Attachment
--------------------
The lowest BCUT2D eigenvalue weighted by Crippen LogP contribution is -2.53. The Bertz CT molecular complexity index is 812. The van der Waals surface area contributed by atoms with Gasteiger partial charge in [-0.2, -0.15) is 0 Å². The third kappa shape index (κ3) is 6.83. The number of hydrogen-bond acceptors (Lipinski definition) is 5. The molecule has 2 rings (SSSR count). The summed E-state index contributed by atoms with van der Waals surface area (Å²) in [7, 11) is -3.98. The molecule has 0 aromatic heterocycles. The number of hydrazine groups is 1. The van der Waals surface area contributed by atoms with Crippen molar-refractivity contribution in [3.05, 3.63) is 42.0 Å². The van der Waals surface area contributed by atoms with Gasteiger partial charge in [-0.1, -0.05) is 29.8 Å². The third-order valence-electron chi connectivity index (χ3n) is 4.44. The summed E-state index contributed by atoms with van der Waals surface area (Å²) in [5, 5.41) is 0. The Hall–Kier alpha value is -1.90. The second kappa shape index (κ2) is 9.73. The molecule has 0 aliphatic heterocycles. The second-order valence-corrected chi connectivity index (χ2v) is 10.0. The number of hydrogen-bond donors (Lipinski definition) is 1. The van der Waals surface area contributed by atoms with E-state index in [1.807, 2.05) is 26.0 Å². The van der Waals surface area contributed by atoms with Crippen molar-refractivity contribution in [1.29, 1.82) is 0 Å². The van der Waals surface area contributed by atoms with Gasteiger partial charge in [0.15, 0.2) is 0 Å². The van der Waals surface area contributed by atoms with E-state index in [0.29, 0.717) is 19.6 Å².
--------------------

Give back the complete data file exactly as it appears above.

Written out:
The lowest BCUT2D eigenvalue weighted by Crippen LogP contribution is -2.53. The Bertz CT molecular complexity index is 812. The van der Waals surface area contributed by atoms with Gasteiger partial charge in [-0.2, -0.15) is 0 Å². The third kappa shape index (κ3) is 6.83. The number of hydrogen-bond acceptors (Lipinski definition) is 5. The molecule has 2 rings (SSSR count). The summed E-state index contributed by atoms with van der Waals surface area (Å²) in [7, 11) is -3.98. The molecule has 0 aromatic heterocycles. The number of hydrazine groups is 1. The van der Waals surface area contributed by atoms with Crippen molar-refractivity contribution in [3.05, 3.63) is 42.0 Å². The van der Waals surface area contributed by atoms with Gasteiger partial charge in [-0.1, -0.05) is 29.8 Å². The third-order valence-electron chi connectivity index (χ3n) is 4.44. The summed E-state index contributed by atoms with van der Waals surface area (Å²) in [5, 5.41) is 0. The Hall–Kier alpha value is -1.90. The second kappa shape index (κ2) is 9.73. The molecule has 0 aliphatic heterocycles. The second-order valence-corrected chi connectivity index (χ2v) is 10.0. The number of hydrogen-bond donors (Lipinski definition) is 1. The van der Waals surface area contributed by atoms with E-state index in [1.807, 2.05) is 26.0 Å². The van der Waals surface area contributed by atoms with Crippen molar-refractivity contribution in [1.29, 1.82) is 0 Å². The van der Waals surface area contributed by atoms with Gasteiger partial charge in [0.15, 0.2) is 0 Å². The van der Waals surface area contributed by atoms with E-state index in [0.29, 0.717) is 19.6 Å².